The Economic Burden Of Child Maltreatment In The United States, 2015.
Peterson, Cora. Florence, Curtis. Klevens, Joanne.
Published: December 2018
Child Abuse and Neglect
Vol. 86 , p. 178-183
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Child maltreatment incurs a high lifetime cost per victim and creates a substantial US population economic burden. This study aimed to use the most recent data and recommended methods to update previous (2008) estimates of 1) the per-victim lifetime cost, and 2) the annual US population economic burden of child maltreatment. Three ways to update the previous estimates were identified: 1) apply value per statistical life methodology to value child maltreatment mortality, 2) apply monetized quality-adjusted life years methodology to value child maltreatment morbidity, and 3) apply updated estimates of the exposed population. As with the previous estimates, the updated estimates used the societal cost perspective and lifetime horizon, but also accounted for victim and community intangible costs. Updated methods increased the estimated nonfatal child maltreatment per-victim lifetime cost from $210,012 (2010 USD) to $830,928 (2015 USD) and increased the fatal per-victim cost from $1.3 to $16.6 million. The estimated US population economic burden of child maltreatment based on 2015 substantiated incident cases (482,000 nonfatal and 1670 fatal victims) was $428 billion, representing lifetime costs incurred annually. Using estimated incidence of investigated annual incident cases (2,368,000 nonfatal and 1670 fatal victims), the estimated economic burden was $2 trillion. Accounting for victim and community intangible costs increased the estimated cost of child maltreatment considerably compared to previous estimates. The economic burden of child maltreatment is substantial and might off-set the cost of evidence-based interventions that reduce child maltreatment incidence. (Author abstract)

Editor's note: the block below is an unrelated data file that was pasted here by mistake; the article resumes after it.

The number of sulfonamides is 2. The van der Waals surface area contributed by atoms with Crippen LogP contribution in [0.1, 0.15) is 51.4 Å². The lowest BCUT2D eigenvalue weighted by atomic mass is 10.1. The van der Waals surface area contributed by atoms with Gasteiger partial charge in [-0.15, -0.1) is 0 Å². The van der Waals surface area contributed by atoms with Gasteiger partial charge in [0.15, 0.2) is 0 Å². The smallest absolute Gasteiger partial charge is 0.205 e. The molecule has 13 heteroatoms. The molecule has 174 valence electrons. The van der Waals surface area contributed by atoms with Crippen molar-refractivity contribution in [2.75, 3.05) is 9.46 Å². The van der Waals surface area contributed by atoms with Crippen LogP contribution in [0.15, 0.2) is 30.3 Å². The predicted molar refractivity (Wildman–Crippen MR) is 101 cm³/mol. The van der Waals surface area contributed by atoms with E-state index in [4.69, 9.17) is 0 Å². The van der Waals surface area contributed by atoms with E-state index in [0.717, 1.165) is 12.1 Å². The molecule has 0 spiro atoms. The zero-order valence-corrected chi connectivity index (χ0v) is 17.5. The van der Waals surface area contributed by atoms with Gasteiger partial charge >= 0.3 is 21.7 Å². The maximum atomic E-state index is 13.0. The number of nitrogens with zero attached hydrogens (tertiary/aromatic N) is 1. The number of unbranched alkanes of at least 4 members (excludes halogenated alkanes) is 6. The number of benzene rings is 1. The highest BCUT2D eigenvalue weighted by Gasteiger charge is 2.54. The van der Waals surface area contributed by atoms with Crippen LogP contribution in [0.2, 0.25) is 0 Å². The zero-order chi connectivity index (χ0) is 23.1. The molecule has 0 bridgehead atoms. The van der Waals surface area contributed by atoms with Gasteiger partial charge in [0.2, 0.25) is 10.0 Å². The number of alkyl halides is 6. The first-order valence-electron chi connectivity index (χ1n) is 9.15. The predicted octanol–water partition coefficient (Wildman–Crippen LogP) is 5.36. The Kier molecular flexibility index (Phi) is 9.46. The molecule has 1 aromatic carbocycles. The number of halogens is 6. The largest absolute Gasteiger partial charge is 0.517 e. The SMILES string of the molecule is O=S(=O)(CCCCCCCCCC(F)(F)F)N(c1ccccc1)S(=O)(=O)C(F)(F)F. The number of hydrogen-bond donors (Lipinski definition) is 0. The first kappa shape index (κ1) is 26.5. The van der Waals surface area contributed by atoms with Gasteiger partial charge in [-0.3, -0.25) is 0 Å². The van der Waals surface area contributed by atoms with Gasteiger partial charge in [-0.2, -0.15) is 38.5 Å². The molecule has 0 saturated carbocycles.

child abuse; Cost effectiveness; child fatalities; statistics